Reality Winner, the former NSA contractor whoefforts to the media, responded Thursday to President Trump's tweet that called her sentence "so unfair." "I can't thank him enough," Winner said on "CBS This Morning" by phone from Lincoln County Jail in Georgia.
She wasin the longest punishment ever imposed for this kind of violation, which she said she "deeply" regretted. She is the first person to be sentenced under the Espionage Act since the Trump administration took office.
"Well it was mid-2017, and I was the first one however, as of Friday, you know, even our commander in chief, President Trump, has kind of come out and said, 'Wait a minute, this is really unfair, there's this double standard here.' And for that I can't thank him enough because for 16 months those words 'so unfair' were actually not allowed by myself or my team or my family to say out in the public, so I just can't thank him enough for finally saying what everybody has been thinking for 16 months," Winner said.
On Friday, Mr. Trump tweeted, "Ex-NSA contractor to spend 63 months in jail over 'classified' information. Gee, this is 'small potatoes' compared to what Hillary Clinton did! So unfair Jeff, Double Standard." Winner said she's appreciative of his words of support but is hesitant to consider what it might mean.
"I don't like to assume anything as to what's going on in his head, but the 'small potatoes' was a breath of fresh air. It really made me laugh. It reminded me of me and my own family. We try to make a joke out of everything. We laugh every single day no matter how bad things get, and he really gave a whole sense of humor to the thing 'cause it is quite bizarre," she said.
The report Winner leaked detailed Russian government efforts to penetrate a Florida-based supplier of voting software and the accounts of election officials ahead of the 2016 presidential election and, in effect, raised widespread awareness about Russia's attempt to infiltrate the election. Asked what it's been like to watch the Russia investigation unfold from behind bars, she said it's been "vindicating but also frustrating."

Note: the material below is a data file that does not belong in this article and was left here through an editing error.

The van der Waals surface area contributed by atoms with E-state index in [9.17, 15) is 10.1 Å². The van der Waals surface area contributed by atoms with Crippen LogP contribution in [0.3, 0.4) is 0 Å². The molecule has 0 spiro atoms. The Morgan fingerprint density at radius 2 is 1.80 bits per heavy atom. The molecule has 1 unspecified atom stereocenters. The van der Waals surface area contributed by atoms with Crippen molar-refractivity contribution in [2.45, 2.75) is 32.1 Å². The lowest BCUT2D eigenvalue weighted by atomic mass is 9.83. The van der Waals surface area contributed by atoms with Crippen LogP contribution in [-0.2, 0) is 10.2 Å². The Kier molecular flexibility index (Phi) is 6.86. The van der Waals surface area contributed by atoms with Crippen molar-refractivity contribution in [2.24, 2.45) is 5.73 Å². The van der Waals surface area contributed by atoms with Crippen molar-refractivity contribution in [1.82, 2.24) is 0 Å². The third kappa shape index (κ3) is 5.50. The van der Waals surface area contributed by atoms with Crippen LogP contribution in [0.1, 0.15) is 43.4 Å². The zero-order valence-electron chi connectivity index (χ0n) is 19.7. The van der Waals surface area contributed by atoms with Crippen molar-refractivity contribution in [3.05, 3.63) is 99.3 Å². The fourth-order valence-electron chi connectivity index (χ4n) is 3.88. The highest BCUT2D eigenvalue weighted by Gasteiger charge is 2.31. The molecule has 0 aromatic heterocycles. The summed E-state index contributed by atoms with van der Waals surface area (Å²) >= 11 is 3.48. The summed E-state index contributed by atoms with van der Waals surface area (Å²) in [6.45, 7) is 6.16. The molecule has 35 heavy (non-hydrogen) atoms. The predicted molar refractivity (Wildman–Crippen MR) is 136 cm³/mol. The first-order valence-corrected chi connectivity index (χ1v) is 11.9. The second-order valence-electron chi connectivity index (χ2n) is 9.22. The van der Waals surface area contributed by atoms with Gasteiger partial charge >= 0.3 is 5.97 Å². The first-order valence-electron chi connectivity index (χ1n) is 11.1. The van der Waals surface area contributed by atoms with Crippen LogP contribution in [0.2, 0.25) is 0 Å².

"I know that had I been out and allowed some kind of opinion about it I would be doing my due diligence as a citizen, contacting my senators, but as it is I've just been behind bars kind of a spectator, kind of a sounding box," Winner said.
The editor-in-chief of the Intercept, the publication to which Winner leaked her documents, has defended her actions and said she was prosecuted with "vicious resolve" instead of being recognized as a "conscience-driven whistleblower." Some feel the government sought to make an example out of her and used her sentencing to send a message to others considering leaking classified documents.
Who is Reality Winner?
Reality Winner pleaded guilty in June to a single count of transmitting national security information. The former Air Force translator worked as a contractor at a National Security Agency's office in Augusta, Georgia, when she printed a classified report and left the building with it . Winner told the FBI she mailed the document to an online news outlet.
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